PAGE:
1. LarrytheG Avatar

          Maybe further explanation from them. Both are in the field and , for me, more reliable and believable than the commenters who are not.

          1. Nancy Naive Avatar
            Nancy Naive

            They are treating the tests the same and the cut line as equal. The SOL is a scored test, 0 to 600 with 400 passing. A 400 doesn’t mean 66 percent of the questions were correct. It means a combination of scores on a combination of questions totalled 400.
            Example, 10 true-false questions. On one test they are 2 points each. A 10 means you got 5 right. On another test 5 questions were 3 points and 5 were one point each.. Now a 10 depends on which questions too.

          2. LarrytheG Avatar

            Yes. But isn’t the point on lowered cut scores that kids that normally wouldn’t “pass” , do?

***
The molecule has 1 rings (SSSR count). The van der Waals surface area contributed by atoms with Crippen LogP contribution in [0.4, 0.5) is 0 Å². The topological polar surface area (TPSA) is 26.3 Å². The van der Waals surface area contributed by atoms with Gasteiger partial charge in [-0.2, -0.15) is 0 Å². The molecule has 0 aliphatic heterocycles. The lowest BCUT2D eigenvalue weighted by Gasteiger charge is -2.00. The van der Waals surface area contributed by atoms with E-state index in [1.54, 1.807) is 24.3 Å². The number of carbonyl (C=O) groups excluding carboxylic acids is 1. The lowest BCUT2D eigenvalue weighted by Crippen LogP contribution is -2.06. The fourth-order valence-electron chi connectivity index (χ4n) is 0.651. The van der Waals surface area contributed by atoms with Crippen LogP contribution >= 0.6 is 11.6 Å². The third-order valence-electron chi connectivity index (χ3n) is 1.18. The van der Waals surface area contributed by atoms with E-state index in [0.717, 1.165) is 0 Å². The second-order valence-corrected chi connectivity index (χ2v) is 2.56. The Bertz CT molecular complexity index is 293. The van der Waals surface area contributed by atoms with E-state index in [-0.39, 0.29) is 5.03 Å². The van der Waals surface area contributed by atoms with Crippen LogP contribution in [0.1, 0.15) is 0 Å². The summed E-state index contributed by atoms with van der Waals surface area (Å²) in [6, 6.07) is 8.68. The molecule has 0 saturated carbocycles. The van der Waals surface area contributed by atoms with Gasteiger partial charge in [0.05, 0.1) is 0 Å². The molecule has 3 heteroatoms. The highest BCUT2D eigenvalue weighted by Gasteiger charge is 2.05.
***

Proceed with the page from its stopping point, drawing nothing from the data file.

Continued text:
3. Nancy Naive Avatar
            Nancy Naive

            Is it?

          4. LarrytheG Avatar

            if kids are passed that should not be… it’s a problem – not just for Northam…. but his successor, no?

          5. LarrytheG Avatar

            Yes. But isn’t the point on lowered cut scores that kids that normally wouldn’t “pass” , do?

    3. Kathleen Smith Avatar
      Kathleen Smith

      Nancy, the cut scores were lowered before the pandemic. Sad.

      1. Nancy Naive Avatar
        Nancy Naive

        You have a link, right?

        1. Matt Hurt Avatar

          Yes sir. The BOE lowered the math cut scores with the latest test that has been administered since spring 2019, and the reading cut scores with the new test administered since spring of 2021. VDOE used to publish this information in a readily accessible format, but that is no longer available. To access primary documents, you have to dig through BOE meeting minutes to find it. That information has been aggregated in these sheets.

          https://docs.google.com/spreadsheets/d/1nBjt6SgOaFypuWoJFcbxTqBKBogOHxIZ0SkDb1_6d4I/edit?usp=sharing

          1. Nancy Naive Avatar
            Nancy Naive

            That sheet has all the provenance of a $3 bill.

          2. Matt Hurt Avatar

            OK

          3. Nancy Naive Avatar
            Nancy Naive

            Well, in the world of publication one is required to cite sources and methods.